One of the big house builders likened the impact of the Brexit vote on his business to ‘dropping a brick in a pond’.

“Initially we had a big splash, people were afraid of being swept away in an economic tsunami and buying stopped in its tracks,” he said. “Then the ripples dissipated. By August we were back to the May/June picture and by October, all was calm again and confidence recovered.”

Bar the fact that some ripples took longer to dissipate, an importer said this analogy fitted the hardwood sector too.

“We saw just some customers pre-referendum building stocks where they could, probably against a fall in sterling, then growing market caution in the run-up to the vote and an abrupt pause afterwards, when everyone was watching the news, rather than doing business ” he said. “But things soon headed back to normal. If you now even out demand, it was a pretty good year, bar a period around the Brexit vote and a few other blips.”

Another importer said the referendum hadn’t affected overall sales at all.

“They were consistent start to finish, a good trading year,” he said. “Customers in all sectors were busy and, right now, Brexit fears seem to be on hold.”

One post-referendum ripple that continued to complicate hardwood trading was the fall of the pound, trading at €1.27 and US$1.42 this time last year and €1.16 and US$1.24 now, with occasional fluctuations widening the value difference further.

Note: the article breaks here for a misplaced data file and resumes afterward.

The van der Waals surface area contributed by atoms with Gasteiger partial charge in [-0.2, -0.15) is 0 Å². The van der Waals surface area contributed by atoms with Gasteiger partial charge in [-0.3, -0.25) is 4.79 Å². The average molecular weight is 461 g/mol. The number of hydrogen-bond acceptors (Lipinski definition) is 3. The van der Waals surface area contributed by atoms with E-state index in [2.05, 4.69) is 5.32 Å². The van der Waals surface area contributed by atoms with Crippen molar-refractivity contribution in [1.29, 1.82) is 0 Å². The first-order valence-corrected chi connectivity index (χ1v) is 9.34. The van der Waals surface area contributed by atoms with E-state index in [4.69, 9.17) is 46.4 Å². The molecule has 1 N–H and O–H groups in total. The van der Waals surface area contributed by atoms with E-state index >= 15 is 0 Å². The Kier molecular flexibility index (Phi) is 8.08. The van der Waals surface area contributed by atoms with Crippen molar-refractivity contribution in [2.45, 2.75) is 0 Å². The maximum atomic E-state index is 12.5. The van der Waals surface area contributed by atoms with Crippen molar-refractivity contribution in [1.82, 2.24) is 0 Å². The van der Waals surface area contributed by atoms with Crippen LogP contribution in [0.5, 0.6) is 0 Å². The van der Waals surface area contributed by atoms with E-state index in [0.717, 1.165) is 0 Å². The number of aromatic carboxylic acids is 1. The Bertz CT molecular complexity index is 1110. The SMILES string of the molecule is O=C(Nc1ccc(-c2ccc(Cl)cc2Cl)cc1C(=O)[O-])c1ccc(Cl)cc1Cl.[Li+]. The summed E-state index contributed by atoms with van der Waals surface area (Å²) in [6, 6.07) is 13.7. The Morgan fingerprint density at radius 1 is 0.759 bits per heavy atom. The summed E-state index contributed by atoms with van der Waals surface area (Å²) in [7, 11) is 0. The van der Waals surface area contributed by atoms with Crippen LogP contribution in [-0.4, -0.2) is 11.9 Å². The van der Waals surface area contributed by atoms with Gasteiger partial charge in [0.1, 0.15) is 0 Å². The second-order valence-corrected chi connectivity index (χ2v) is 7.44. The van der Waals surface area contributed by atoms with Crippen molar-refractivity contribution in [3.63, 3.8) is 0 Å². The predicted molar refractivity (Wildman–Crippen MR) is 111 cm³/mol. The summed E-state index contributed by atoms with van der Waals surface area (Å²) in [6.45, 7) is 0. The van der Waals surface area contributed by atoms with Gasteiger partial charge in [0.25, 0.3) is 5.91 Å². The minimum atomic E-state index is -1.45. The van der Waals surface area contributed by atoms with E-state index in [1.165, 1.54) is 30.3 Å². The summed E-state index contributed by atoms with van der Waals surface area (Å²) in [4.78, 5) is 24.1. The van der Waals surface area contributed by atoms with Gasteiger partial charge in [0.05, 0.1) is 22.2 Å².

“Obviously this caused alarm immediately post referendum, and there was little you could do about it as the market was so febrile,” said an importer/distributor. “I don’t think many importers or agents risked any serious currency hedging because of the volatility – if you could see more than one or two months ahead, you wouldn’t have been in hardwood, you’d have been in the City!” As a result, it was ‘luck of the draw’ how traders emerged from the period of wildest currency movement.

“We continued to pay the rate at time of invoice. So if you bought before the referendum at US$1.50-60 you were rubbing your hands. If it was afterwards at US$1.30 you hung your head.”

The good news was that, while consequent price rises did hit margins to an extent, increases were largely accepted by customers.

“Continuous news coverage of the referendum, the fall in the pound and general uncertainty helped in terms of market acceptance. Customers could see we weren’t acting in isolation or taking advantage – the whole economy was impacted. We also kept them in touch on price movements.” Resilient underlying end user and consumer demand also helped traders pass most price rises on.

“Taking US white oak as an example, you could have paid around £765/m3 in the first half last year, the pound fell and it goes up to £950. That’s a big lump to swallow. But if a customer uses white oak, and their customers are continuing to buy, bar perhaps immediately after the referendum, they have to have white oak. It’s like petrol prices; you don’t like increases, but you grit your teeth and stump up because you need petrol.” In terms of supply, there have been issues with a number of species and sources.